Divergent Validity, this statistical test determines if the proposed construct is significantly removed from other constructs which it is theoretically related with (Roldán, 2000). In this sense, the values of the Correlation Matrix between Constructs were examined-which is comprised by the square root of the AVE Coefficient-, and which must be superior to the rest in their same column. This means that the coefficient of internal reliability of the constructs may be greater than the square of the correlations between the latent variables, indicating that with a greater portion of variance between the components of the latent variables, the more differences will exist between the blocks of the measuring indicators (Chin, 2000; Sánchez and Roldán; 2005; and Real et al., 2006). According to Sánchez and Roldán (2005), to satisfy divergent validity, the indicators on the diagonal (√AVE) must be greater than the indicators below the diagonal (see Table 5). As can be observed in Table 4, not all dimensions comply with the statistical criterion due to the augmentation of indicators by construct, so the divergence between the measurement scales that represent the concepts object of the analysis is theoretically justified (Martínez and Martínez, 2009). The divergent validity of the measurement scales is guaranteed through the aforementioned empirical procedure, based on the theoretical and methodological evidences (content and apparent validity), thus confirming the discriminatory validity of the different constructs that comprised the proposed casual model.

Table 5 Results of the statistical analysis 

Hypothesis Symbol of the hypothesis Standardized path coefficients (β) T value (Bootstrap)
H1: Management Skills → Corporate Competitiveness + -0.133 2.461**
H2: Strategic Planning → Corporate Competitiveness + 1.084 22.498***
Note: *** t value > 2.576 (p < 0.01), ** t value > 1.960 (p < 0.05), * t value > 1.645 (p < 0.10), n.s. = non-significant.
Construct Explained Variance R2 Stone-Geisser test Q2
Corporate Competitiveness 0.948 0.656
Management Skills
Strategic Planning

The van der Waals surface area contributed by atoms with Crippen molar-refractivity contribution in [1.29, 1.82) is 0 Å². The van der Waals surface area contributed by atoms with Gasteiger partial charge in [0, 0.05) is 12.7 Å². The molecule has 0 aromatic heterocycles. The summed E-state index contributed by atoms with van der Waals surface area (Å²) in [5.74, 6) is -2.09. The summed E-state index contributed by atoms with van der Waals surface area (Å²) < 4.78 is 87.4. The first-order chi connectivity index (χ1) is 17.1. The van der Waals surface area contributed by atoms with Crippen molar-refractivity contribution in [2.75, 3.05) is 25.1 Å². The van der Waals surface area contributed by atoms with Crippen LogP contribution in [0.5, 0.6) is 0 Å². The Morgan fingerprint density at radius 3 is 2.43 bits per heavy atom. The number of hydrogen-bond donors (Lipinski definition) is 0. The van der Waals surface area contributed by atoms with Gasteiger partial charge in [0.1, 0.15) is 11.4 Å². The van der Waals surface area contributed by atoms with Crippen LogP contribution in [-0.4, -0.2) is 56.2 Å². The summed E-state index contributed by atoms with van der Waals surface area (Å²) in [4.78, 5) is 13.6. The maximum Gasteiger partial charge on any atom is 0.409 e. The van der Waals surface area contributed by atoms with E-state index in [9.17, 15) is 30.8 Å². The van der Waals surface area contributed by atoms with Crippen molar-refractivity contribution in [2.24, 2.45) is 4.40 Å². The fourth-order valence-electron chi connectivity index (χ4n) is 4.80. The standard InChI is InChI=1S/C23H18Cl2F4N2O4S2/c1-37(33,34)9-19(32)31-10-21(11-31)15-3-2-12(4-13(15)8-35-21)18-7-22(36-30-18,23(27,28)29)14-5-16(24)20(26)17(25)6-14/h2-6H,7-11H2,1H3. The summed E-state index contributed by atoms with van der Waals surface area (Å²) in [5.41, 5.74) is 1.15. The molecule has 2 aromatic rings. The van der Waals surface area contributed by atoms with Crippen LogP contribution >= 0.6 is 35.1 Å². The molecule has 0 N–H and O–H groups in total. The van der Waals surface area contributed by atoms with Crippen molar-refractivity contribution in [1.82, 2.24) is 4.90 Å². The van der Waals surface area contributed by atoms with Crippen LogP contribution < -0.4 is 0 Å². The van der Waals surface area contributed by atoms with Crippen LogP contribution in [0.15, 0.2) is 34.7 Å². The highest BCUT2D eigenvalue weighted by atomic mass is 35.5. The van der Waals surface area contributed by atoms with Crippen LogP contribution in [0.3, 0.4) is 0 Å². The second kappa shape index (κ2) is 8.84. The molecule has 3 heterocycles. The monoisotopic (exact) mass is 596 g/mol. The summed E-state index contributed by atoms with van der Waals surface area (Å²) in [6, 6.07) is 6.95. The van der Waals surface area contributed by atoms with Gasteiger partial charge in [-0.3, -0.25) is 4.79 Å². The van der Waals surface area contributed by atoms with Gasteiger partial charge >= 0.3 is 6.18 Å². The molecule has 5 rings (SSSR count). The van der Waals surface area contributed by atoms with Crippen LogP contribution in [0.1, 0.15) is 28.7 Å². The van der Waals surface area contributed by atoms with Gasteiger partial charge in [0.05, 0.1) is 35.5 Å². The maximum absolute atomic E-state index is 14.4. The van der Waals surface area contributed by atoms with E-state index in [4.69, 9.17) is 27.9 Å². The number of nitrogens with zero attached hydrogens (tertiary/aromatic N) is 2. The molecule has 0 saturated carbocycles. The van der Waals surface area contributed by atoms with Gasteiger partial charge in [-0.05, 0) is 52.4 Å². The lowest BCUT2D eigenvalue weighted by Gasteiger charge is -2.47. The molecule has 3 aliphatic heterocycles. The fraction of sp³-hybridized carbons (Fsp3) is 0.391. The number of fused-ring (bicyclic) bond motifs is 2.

Source: Own elaboration based on the statistical analysis done in SmartPLS 3.0

Validation of the structural model

The validation of the structural model is analyzed through two basic indexes (Johnson, Herrmann and Huber, 2006) and the Q2 Parameter:

Explained Variance or Coefficient of Determination (R²), this measurement indicator must be equal to or greater than 0.100 (Falk and Miller, 1992). Based on the aforementioned empirical criterion, all constructs possess a satisfactory predictive power for the proposed structural model, R2 = 0.948 (see Table 6).

Table 6 Goodness of Fit Index 

Construct Average Variance Extracted (AVE) Explained Variance (R²) Goodness of Fit Indexª
Corporate Competitiveness 0.700 0.948
Management Skills 0.637
Strategic Planning 0.659
Arithmetic mean 0.6653 0.948 0,7941ª

ª The Goodness of Fit Index (GoF) = √ (AVE) * (R²) (Tenenhaus Tenenhaus, 2008).

Source: Own elaboration based on the statistical results of the data obtained with SmartPLS 3.0.

Standardized Regression Coefficients (β), these weights or paths must reach a value of at least 0.200 to be considered significant, as is established by Chin (1998). Therefore, the causal relations proposed in the hypotheses of the conceptual model do not comply with the acceptance criterion (H1: β = -0.133; and H2: β = 1.084), but it does comply with the significant criterion (H1: t = 2.461; p < 0.05; and H2: t = 22.498; p < 0.01). The standardized regression coefficients (beta) of the latent variables are levels below the statistical criterion, but given the significance of the relation, it is considered a partial regression (Barrera and Vargas, 2005).

Stone-Geisser test or Q2 parameter (Cross Validated Redundancy), determines the predictive power of the model through the blindfolding technique, which indicates that an indeterminate construct is a combination of its indicators plus an error term (Stone, 1954; Barroso et al., 2005). Furthermore, this indicator must be greater than zero for the construct to have predictive validity (Chin, 1998). Consequently, the proposed structural model complies with the aforementioned criteria, as the Q2 parameter is above zero (Q2 = 0.656), confirming that the observed values were reconstructed and the structural model has predictive power (see Table 5).

Goodness of Fit Index (GoF)

Finally, the Goodness of Fit index of the structural model was calculated (GoF = 0.7941), which determined that there is a fit of 79.41% to extrapolate the results of the study population to that of the analysis (see Table 6). This indicates that there is a good fit, complying with the empirical criterion that states that the goodness of fit must vary between 0 and 1. The greater the value the better the index (Tenenhaus, 2008).

Interpretation and discussion of results